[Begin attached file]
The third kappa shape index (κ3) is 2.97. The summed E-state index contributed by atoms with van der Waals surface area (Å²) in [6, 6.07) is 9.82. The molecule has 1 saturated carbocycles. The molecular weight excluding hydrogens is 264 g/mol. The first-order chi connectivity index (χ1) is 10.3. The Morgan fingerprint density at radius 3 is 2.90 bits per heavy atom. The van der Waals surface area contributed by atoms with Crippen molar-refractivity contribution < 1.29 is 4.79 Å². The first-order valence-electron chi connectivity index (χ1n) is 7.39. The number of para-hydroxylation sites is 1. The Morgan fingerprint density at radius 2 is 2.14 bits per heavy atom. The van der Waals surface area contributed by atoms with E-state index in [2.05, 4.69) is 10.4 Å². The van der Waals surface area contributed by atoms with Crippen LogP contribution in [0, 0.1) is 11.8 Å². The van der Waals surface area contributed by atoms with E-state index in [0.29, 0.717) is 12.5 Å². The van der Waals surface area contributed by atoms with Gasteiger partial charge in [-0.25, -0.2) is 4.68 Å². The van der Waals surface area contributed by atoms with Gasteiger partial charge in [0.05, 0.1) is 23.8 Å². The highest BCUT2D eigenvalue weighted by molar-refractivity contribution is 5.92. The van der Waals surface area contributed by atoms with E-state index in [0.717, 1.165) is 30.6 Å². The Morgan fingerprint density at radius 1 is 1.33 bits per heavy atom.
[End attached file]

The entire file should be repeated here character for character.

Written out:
The third kappa shape index (κ3) is 2.97. The summed E-state index contributed by atoms with van der Waals surface area (Å²) in [6, 6.07) is 9.82. The molecule has 1 saturated carbocycles. The molecular weight excluding hydrogens is 264 g/mol. The first-order chi connectivity index (χ1) is 10.3. The Morgan fingerprint density at radius 3 is 2.90 bits per heavy atom. The van der Waals surface area contributed by atoms with Crippen molar-refractivity contribution < 1.29 is 4.79 Å². The first-order valence-electron chi connectivity index (χ1n) is 7.39. The number of para-hydroxylation sites is 1. The Morgan fingerprint density at radius 2 is 2.14 bits per heavy atom. The van der Waals surface area contributed by atoms with E-state index in [2.05, 4.69) is 10.4 Å². The van der Waals surface area contributed by atoms with Crippen LogP contribution in [0, 0.1) is 11.8 Å². The van der Waals surface area contributed by atoms with E-state index in [0.29, 0.717) is 12.5 Å². The van der Waals surface area contributed by atoms with Gasteiger partial charge in [-0.25, -0.2) is 4.68 Å². The van der Waals surface area contributed by atoms with Gasteiger partial charge in [0.05, 0.1) is 23.8 Å². The highest BCUT2D eigenvalue weighted by molar-refractivity contribution is 5.92. The van der Waals surface area contributed by atoms with E-state index in [0.717, 1.165) is 30.6 Å². The Morgan fingerprint density at radius 1 is 1.33 bits per heavy atom.